(submitted for doctoral study, Fall 2004)
On most days, if interviewed by the host of any morning news talk show, I am confident that I would present a coherent, articulate position and would be satisfied that I had not embarrassed my children, parents or hometown. There are, however, (thankfully rare) those days when I have difficulty pronouncing my own name, and “running with the big dogs” as one bumper sticker so aptly states. Recently, after one such day, I decided that when the day begins to shift in this direction, I should turn on my heel and go home. I realize that this is not practical, nor is it likely to become a part of my professional practice – perhaps an exploration of the genesis of this impulse will prove insightful.
Unlike many of my colleagues, I am relatively new to the role of professional educator. I have not previously studied Education, have taught (adjunct) in a major research university for only four years, and am in year three as an academic administrator in the community college setting. Another ‘neo-educator’ colleague of mine jokes that there are two types of tenure at our institution: two year and twenty year, which highlights the disparity in experience than can be felt by those of us on the short end of educational experience. Many institutions of higher education are eager to bring in ‘real world experts’ to shore up curricular applicability and balance ivory tower syndrome, especially in institutions with an emphasis on occupational training, as you find in a community college or proprietary school. As such, I have eased into my role more quickly than may have been achievable in previous years, and a majority of the time, my ‘two-year tenure’ is not an issue, however; on those days when my muses abandon me, I feel the yoke of my relative youth as an oppressive mantle. Thankfully, I do not suffer these droughts of intelligence often, and I have proven myself with a track record of solid intellect, hard work and common sense. I can only beg the gods that my colleagues sometimes suffer a similar fate, and can at least, empathize, if not have mercy on me.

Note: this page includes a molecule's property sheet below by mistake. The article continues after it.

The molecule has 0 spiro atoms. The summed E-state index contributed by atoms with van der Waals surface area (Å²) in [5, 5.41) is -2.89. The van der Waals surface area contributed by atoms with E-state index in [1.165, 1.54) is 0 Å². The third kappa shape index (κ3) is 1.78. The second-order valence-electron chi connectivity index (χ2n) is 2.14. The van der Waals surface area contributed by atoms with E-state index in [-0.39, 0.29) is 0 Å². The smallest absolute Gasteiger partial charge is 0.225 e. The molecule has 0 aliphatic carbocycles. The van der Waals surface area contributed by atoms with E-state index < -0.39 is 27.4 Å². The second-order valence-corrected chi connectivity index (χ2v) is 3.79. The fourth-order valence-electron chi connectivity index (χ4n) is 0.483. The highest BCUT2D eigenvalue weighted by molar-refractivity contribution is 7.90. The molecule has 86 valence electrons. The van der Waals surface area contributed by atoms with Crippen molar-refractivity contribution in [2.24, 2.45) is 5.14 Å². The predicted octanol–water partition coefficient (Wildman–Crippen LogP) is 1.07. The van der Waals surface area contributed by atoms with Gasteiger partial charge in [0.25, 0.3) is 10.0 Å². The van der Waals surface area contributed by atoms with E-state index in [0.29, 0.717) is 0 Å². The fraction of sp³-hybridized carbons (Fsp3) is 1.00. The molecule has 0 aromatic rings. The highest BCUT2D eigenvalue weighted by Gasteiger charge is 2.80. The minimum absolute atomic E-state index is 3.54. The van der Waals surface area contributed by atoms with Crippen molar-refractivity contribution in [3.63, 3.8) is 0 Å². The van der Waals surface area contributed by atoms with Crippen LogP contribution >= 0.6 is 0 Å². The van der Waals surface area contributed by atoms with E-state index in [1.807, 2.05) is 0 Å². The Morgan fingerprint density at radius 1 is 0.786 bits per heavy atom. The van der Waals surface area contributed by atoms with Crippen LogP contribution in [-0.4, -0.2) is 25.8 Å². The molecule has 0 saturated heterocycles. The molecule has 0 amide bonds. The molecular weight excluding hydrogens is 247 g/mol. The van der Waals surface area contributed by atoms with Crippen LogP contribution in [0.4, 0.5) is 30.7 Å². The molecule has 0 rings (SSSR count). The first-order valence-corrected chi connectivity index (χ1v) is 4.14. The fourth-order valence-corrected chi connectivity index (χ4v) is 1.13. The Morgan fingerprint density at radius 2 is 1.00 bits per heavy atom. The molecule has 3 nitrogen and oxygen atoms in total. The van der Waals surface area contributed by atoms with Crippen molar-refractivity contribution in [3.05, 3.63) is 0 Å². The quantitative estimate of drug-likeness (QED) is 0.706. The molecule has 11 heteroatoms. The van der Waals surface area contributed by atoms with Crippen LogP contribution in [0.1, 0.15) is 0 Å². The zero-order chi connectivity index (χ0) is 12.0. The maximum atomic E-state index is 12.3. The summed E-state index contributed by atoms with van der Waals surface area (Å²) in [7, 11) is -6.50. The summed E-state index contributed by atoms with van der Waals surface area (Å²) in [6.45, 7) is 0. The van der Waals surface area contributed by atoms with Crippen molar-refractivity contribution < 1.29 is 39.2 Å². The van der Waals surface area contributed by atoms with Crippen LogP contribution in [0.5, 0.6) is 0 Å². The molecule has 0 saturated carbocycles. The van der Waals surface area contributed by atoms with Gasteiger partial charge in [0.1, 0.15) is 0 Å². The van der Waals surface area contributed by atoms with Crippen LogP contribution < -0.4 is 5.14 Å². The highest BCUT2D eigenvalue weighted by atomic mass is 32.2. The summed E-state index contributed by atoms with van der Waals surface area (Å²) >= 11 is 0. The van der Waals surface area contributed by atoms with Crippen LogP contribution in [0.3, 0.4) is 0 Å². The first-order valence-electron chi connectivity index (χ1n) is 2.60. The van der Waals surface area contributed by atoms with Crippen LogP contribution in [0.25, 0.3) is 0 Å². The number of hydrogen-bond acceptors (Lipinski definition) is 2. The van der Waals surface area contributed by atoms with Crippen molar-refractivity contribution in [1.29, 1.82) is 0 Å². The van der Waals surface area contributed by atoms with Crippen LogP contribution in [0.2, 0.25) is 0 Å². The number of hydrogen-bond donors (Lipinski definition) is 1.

The root of my fear is best described as an analytical boomerang. I habitually draw sharp and decisive conclusions about others’ behavior in meetings or discussions, and have bored my family to tears ranting about the lunacy of one person’s contribution, or the obvious agenda of another’s. It is the reflection of my own harsh critique that strikes fear to my heart when I realize that my mouth is open, heads are turned in my direction and the grand contribution that I had intended to bestow upon the discussion has deteriorated into a trite and somewhat irrelevant commentary on what I can only hope is a related topic. To date, no one has criticized me openly, and to my knowledge, my reputation remains intact, but the thought of being perceived as ‘stupid’, strikes terror to my heart.
Whether we admit to them or not, we all have fears, phobias, sensitivities – an Achilles’ heel –and mine is the fear of being perceived as ignorant, uninformed, or just plain ‘dumb’. An astute observer would deduce this when visiting my office, where I have ‘framed my legitimacy’ by hanging my Carnegie Mellon diploma in a prominent place, and surrounding it with other educational achievements and awards. The origins of this fear are likely multi-faceted, and deep-rooted, having developed over time, and true to human behavior, I have not only learned to recognize my feared shortcomings in others, but have developed tools to avoid others’ discovery of these shortcomings in me. My favorite tools have always been a sharp wit and sarcastic humor, and using these, I have honed my skills in assessing others to determine whether or not they are worthy of ‘owning’ what I fear. Right or wrong, I have no reticence in identifying those who exhibit behaviors, after observation, which I would attribute to ignorance, clueless-ness, or just plain stupidity.